Visitors to the West Plains Public Library on Wednesday were met with locked doors. Signs announced the library is closed until March 31 to help slow the spread of the COVID-19 illness. The drop-off boxes were also locked; signs reassured patrons late fees will be waived for the time being.

As Missouri’s count of confirmed cases of COVID-19 continues to increase, area communities have been taking proactive measures to help slow the spread of the virus.

Gov. Mike Parson announced late Wednesday afternoon the first death in Missouri of a patient confirmed to have the disease.

“The patient, from Boone County, had tested positive for a travel-related case of COVID-19,” said Parson. “Please join Teresa and I in praying for family and friends.

As of Wednesday afternoon, the State Department of Health and Senior Services showed 15 positive cases had been identified: four each in Greene and St. Louis counties, two in Cass County, and one each in Boone, Cole, Henry and Jackson counties and St. Louis City.

No cases have been confirmed to date in Howell County, but West Plains and Willow Springs officials are not taking any chances.

In West Plains, city officials announced the closures, effective Wednesday, of West Plains Public Library, Jimmie Carroll Sports Complex/West Plains Parks & Recreation, West Plains Civic Center, the Welcome Center and the West Plains Senior Center to the public.

The facilities will remain closed to the public through March 31, unless it is determined the closures need to be extended, said officials.

“While we recognize this decision affects many citizens in out community, our top priority is health and well-being on the community, along with public safety,” reads the announcement issued by City Clerk and Public Relations Director Mallory Snodgras. “Please know this is a rapidly-changing situation that requires frequent evaluation, and we will continue to follow the guidelines of national and local public health officials as this situation develops.”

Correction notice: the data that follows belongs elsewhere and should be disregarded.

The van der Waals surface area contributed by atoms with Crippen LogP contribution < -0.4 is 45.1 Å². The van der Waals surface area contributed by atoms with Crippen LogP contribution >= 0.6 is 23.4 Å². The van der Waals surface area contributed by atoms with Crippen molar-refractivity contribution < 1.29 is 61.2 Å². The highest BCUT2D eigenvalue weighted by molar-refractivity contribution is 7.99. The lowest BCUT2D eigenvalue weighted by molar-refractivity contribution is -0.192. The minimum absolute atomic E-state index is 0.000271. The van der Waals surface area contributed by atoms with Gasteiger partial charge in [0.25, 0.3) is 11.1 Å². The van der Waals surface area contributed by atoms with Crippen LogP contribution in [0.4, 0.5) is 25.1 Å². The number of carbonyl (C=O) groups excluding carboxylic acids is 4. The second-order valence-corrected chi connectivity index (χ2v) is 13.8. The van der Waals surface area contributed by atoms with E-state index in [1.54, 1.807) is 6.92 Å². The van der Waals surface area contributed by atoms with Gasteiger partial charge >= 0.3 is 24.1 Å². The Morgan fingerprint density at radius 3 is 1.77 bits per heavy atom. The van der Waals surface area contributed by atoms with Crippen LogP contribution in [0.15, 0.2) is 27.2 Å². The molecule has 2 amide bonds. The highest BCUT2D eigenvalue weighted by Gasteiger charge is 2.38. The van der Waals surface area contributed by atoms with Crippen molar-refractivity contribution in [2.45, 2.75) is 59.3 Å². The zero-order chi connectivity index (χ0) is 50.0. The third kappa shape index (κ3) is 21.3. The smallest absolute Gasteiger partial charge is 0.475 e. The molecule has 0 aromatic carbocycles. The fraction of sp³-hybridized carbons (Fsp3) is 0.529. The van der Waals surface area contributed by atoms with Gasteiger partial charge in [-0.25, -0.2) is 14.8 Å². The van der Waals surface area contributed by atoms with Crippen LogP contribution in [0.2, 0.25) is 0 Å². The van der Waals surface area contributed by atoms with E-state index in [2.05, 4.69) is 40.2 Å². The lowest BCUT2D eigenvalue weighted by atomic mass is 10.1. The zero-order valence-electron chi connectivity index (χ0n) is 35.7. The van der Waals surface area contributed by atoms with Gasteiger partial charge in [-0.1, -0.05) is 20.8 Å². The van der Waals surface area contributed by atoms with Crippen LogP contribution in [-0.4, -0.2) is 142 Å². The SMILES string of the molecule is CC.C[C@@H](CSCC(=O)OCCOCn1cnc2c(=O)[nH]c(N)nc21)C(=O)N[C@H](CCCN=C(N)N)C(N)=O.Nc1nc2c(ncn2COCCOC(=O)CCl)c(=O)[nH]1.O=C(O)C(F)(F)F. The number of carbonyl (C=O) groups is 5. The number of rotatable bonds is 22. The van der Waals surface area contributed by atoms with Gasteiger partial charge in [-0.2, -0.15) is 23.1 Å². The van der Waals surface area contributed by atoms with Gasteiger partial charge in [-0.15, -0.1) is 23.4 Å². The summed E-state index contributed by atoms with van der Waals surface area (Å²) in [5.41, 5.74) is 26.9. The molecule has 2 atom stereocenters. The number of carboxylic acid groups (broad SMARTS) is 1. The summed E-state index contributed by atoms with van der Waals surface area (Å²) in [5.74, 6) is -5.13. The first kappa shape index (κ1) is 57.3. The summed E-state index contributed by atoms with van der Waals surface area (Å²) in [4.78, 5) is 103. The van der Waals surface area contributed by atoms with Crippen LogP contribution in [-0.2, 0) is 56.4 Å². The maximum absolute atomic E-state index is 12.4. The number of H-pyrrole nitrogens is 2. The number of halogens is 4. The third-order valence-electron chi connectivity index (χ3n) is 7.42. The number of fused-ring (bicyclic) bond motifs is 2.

Snodgras told the Quill that city workers will continue to work during the closures.

“There’s still a.lot of work to do,” she said.

Snodgras added the lobby in city hall will remain open to the public for the time being, however, city officials encourage the public to pay utility bills by using the drop box outside in front of city hall, or paying online at and clicking the blue button reading “Pay Bill Online.”

At the West Plains Public Library, employee Marietta Caldwell said library staff have plenty of work to do, from catching up on paper work to cleaning the library to get it ready reopening.

“Right now the book drops are closed,” she said, “However, if you still have books due, we won’t charge late fees while we’re closed.” She added that library memberships will also be extended to cover the closure time.


On Monday, the Mtn. View city officials announced the temporary closing of R. Claude Treiman Senior Center until March 30. Hot meals will be served curbside during the closure and meals deliveries for homebound senior citizens will continue as normal.

The Willow Springs School District announced Wednesday classes are suspended until April 3.

According to Willow Springs City Administrator Beverly Hicks, Willow Springs City Hall will remain open to the public, but customers are encouraged to pay bills or fines by using a drop box in front of city hall.

The closures come after the Howell County Health Department and the U.S. Centers for Disease Control and Prevention issued recommendations to limit public gatherings of over 10 people.

The new coronavirus causes mild or moderate symptoms, such as fever and cough, for most people, but severe illness is more likely in the elderly and those with existing health problems. Worldwide, COVID-19 has killed over 7,800 people to date, while more than 80,000 have recovered, the Associated Press reports.

For more information about closures in Howell County cities, call West Plains City Hall at 256-7176, Willow Springs City Hall, 417-469-2107, and Mtn. View City Hall, 417-934-2601. 

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